You are currently viewing VETERAN COACH WHISTLES IN YOUNG REFEREES
Mike Dilnott wants more young men and women to be referees. Photo: GORDON PREECE

VETERAN COACH WHISTLES IN YOUNG REFEREES

  • Post author:
  • Post category:May 2022

A veteran referee and referee coach wants to encourage more young people in Thames Valley to take on the role.
Thames Valley Rugby Union (TVRU) referee coach Mike Dilnott told The Profile the union currently had a referee shortage, which was having an impact on match rulings.
“At the moment we have enough referees but not enough for all Year 9 and 10 games,” he said.
“If we had more referees, every A and B game would have touchline judges but we don’t… so we have to rely on the home team to supply someone to run the flag.
“The difference is someone from the club can only indicate where the ball went out or a conversion or a penalty, but they can’t rule on foul play, whereas active referees can do that. So you’re almost saying you’re only getting vision from one side of the field when you’re down to one assistant referee.”
Mike said from what he’d been told, Covid-19 was a possible cause of Thames Valley’s referee shortage.
Mike said his referee career could inspire the next generation of young referees.
It began in Whanganui after one of his major customers who was also the city’s top referee had been told Mike was rugby mad.
“He said I think you should take up refereeing [because] you’re too old to be playing and I was 37 years of age at that stage,” he said.
“They made me welcome and made my wife welcome as well, which was good… and so I had two seasons [refereeing] there in 1980 and 1981.”
Mike then moved to Wellington and held many referee and referee coaching roles, was a liaison officer for visiting international and national teams and had stints in Japan and United Arab Emirates coaching referees.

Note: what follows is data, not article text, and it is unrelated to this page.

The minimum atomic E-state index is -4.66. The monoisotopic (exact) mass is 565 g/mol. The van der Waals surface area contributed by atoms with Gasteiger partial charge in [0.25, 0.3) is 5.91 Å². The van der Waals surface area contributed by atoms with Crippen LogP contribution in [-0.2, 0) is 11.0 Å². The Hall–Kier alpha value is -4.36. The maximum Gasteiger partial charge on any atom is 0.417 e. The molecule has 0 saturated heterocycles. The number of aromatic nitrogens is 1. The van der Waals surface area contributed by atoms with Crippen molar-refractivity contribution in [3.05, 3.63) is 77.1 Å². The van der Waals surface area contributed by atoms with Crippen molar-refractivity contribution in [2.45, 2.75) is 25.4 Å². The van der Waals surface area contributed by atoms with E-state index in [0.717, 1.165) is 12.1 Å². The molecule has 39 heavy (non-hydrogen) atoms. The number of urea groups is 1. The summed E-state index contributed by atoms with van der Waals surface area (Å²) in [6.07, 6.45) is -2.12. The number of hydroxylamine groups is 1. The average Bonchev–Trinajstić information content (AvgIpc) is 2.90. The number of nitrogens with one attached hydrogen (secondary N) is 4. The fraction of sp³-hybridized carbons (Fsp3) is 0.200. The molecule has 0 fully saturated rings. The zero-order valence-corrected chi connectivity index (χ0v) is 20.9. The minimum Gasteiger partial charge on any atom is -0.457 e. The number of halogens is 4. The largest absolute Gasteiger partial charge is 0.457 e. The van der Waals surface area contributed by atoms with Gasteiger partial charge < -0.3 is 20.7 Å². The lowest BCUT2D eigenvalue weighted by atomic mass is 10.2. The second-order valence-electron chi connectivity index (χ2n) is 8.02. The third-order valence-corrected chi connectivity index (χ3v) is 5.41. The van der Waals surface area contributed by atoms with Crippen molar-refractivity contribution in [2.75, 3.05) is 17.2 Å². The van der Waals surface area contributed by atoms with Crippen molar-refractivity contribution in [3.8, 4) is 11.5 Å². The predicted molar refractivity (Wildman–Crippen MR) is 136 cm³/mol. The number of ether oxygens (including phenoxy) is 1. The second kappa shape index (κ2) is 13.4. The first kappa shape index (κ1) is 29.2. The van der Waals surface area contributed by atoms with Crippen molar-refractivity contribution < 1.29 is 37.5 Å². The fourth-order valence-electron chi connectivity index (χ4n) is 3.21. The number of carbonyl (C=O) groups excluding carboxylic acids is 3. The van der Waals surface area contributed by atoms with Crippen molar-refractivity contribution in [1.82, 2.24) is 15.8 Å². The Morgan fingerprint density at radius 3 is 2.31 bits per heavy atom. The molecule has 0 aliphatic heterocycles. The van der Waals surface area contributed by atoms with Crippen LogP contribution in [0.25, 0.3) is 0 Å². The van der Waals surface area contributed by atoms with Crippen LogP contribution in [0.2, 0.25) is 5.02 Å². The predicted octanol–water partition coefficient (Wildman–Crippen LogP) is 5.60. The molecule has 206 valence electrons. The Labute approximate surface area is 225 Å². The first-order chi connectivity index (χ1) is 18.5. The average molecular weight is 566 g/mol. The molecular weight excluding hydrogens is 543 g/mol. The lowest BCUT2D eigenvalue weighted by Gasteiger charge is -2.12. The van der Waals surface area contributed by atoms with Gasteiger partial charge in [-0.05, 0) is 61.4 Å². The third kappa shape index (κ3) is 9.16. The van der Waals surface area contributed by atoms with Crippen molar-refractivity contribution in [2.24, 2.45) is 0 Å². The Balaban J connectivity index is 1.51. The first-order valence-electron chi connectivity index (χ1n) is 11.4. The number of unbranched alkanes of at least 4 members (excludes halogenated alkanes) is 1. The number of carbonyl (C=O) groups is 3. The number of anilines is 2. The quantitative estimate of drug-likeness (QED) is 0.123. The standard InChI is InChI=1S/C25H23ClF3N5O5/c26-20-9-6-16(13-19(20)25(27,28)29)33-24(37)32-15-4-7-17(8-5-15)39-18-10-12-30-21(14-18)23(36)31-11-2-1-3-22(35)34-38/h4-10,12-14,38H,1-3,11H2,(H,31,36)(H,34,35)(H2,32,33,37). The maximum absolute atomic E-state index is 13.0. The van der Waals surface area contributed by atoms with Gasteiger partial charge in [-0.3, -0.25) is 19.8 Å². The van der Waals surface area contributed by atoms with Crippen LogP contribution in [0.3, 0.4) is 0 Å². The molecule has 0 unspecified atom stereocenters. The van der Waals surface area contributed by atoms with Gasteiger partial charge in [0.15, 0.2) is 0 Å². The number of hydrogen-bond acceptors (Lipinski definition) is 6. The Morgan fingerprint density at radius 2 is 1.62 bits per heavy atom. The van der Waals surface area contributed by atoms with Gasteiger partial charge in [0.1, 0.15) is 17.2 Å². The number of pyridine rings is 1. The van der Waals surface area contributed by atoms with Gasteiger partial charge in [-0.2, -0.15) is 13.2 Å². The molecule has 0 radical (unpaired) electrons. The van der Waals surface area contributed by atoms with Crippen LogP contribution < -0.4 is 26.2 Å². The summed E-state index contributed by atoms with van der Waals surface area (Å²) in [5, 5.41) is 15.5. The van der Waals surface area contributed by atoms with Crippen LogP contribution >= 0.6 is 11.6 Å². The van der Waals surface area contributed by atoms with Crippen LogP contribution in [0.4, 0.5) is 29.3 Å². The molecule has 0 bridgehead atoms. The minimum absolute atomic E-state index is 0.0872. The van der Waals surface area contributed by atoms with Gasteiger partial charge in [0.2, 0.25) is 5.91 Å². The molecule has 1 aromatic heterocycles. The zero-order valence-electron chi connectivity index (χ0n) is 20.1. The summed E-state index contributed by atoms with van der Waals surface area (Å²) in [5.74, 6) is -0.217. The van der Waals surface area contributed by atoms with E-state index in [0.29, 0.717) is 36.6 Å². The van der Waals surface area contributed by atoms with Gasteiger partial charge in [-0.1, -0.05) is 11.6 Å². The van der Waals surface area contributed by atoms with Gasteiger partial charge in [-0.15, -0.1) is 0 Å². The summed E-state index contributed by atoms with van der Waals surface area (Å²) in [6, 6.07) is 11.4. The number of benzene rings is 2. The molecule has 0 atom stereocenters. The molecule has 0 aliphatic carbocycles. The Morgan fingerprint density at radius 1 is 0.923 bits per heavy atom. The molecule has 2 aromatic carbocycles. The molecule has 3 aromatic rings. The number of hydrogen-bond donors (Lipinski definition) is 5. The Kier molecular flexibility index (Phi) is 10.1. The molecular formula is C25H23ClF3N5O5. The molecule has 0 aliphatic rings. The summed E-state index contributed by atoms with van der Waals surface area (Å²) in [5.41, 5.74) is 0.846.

The 80-year-old’s game plan now, after moving to Paeroa to be closer to family in 2019, was to recruit more young referees in Thames Valley.
“I asked TVRU what they were doing to recruit or promote recruitment of young referees and they said we haven’t done a lot,” he said.
“At that stage they didn’t have anyone who’d gone through referee coaching courses; they were just relying on the older hands to pass on their experience.
“I’ve had a lot of enjoyment out of rugby so I believe I should give something back, and I want to encourage young people to recruit and join refereeing.”
Mike said he was currently coaching four referees and uses a style called GROW, which stands for goals, reality, options and work.
“Start refereeing at a young enough age and if you’re prepared to move on and put in the effort, there’s options… like Bay of Plenty or Waikato or Auckland, to get the higher level of fixtures,” he said.
“You have to have a very good knowledge of the law, you have to have a thick skin because you get a lot of verbal and sometimes it can get out of hand, but you could turn it around if you have a sense of humour.”
Mike said he would also encourage young women to become referees.
“If we can also get more girls involved the better at the moment because there’s college girls playing now and the union wants to develop girls rugby.
“So let’s have girls working with girls if we can, we’ll guide them but let them take the lead.”
DETAILS: Contact Mike Dilnott if you’re interested in becoming a referee – Ph 027 440 5625.

By GORDON PREECE